It started as a normal day for Andy Henderson. He bid his wife and two sons farewell and headed out to work at his job sorting mail for Canada Post at Station F on Commercial Dr in Vancouver.
It’s Henderson’s job to sift through the mountains of incoming junk mail — most of it commercial advertising — to ensure each carrier gets the right number of copies for delivery on his or her route.
“This was just one bag,” he says of that Wednesday morning, Oct 25. “I reached in to grab two samples to do the paperwork and the words jumped out at me; I was completely floored. My first thought was: we can’t be delivering this.”
The bag contained about 200 copies of a 27-page booklet entitled The Prophetic Word. The headline read: The Plague of this 21st Century: the Consequences of the sin of Homosexuality (AIDS).
It’s a rambling load of barely coherent hooey written by an obscure 77-year-old fundamentalist Christian evangelist from Ontario. In it, the author warns that homosexuality is causing the fall of Western civilization and is to blame for a host of social ills.
The author told the Globe and Mail that AIDS is a plague sweeping the world that can be stopped by honouring monogamous heterosexual relationships. He said so many people are dead and dying from AIDS because they lead unhealthy lifestyles and that the AIDS “plague,” which, he said was started and is spread by homosexuals, foreshadows the fulfillment of Christian scriptural prophesy about the second coming of Jesus Christ.
According Christian folklore, the second coming is variously described as preceded by the resurrection of the dead, the end of the world, the final judgment, the apocalypse, and the establishment of the kingdom of God.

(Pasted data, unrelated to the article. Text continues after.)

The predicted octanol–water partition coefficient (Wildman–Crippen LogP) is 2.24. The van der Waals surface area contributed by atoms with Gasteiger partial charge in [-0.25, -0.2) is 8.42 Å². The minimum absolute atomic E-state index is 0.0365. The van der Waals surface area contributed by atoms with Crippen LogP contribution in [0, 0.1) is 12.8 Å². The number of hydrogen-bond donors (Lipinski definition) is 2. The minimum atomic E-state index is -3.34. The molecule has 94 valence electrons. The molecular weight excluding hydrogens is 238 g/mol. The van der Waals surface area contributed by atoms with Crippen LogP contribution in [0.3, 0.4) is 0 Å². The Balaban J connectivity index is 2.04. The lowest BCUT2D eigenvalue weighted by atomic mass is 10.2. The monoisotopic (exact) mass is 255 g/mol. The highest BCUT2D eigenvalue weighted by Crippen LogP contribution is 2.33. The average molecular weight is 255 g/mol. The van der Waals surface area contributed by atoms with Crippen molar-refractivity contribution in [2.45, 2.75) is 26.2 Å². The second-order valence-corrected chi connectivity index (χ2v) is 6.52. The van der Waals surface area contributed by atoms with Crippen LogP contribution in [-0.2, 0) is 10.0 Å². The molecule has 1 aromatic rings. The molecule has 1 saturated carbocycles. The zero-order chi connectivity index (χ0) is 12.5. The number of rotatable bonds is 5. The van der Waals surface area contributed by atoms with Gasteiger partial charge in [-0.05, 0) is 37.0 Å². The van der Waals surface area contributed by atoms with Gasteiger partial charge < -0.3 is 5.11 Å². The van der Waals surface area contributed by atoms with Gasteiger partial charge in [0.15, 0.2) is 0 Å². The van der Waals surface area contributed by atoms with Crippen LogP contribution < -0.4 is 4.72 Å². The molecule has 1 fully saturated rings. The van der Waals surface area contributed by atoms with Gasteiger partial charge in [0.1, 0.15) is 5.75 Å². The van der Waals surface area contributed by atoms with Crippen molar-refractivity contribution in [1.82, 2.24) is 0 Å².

So, in a nutshell, this whack-a-doodle believes that queer sexuality is pissing God off so much that he’s working up the gumption to destroy Western civilization and everyone in it. He thinks queer people are cosmic terrorists and a blight on humanity.
“I get kind of emotional at times, but this to me is disgusting, filthy hate mail,” says Henderson. “It incites hatred. Who knows what evil will come from this.
“I took the booklet into the supervisor’s office,” he continues. “I’m shop steward, so when I came in and said, ‘This is hate mail and we shouldn’t be delivering it,’ their immediate reaction was, ‘Oh yes you will.’ And then they read it.”
Henderson says the booklets didn’t go out for delivery that morning. He thinks a copy was sent off to Ottawa for inspection by Canada Post executives and lawyers.
“The next day, at about 10 am, I got word from management that their bosses had said, ‘Yes it’s going out,'” recalls Henderson.
But that simply wasn’t good enough for him and more than 60 of his colleagues who walked off the job rather than deliver unsolicited hate mail that was such a clear attack on queer people.
“It was a wonderful experience because it was full support,” recalls Henderson. “We have people of different ethnic backgrounds, ages, sexual orientations, political beliefs, and yet every single person cleared the floor.”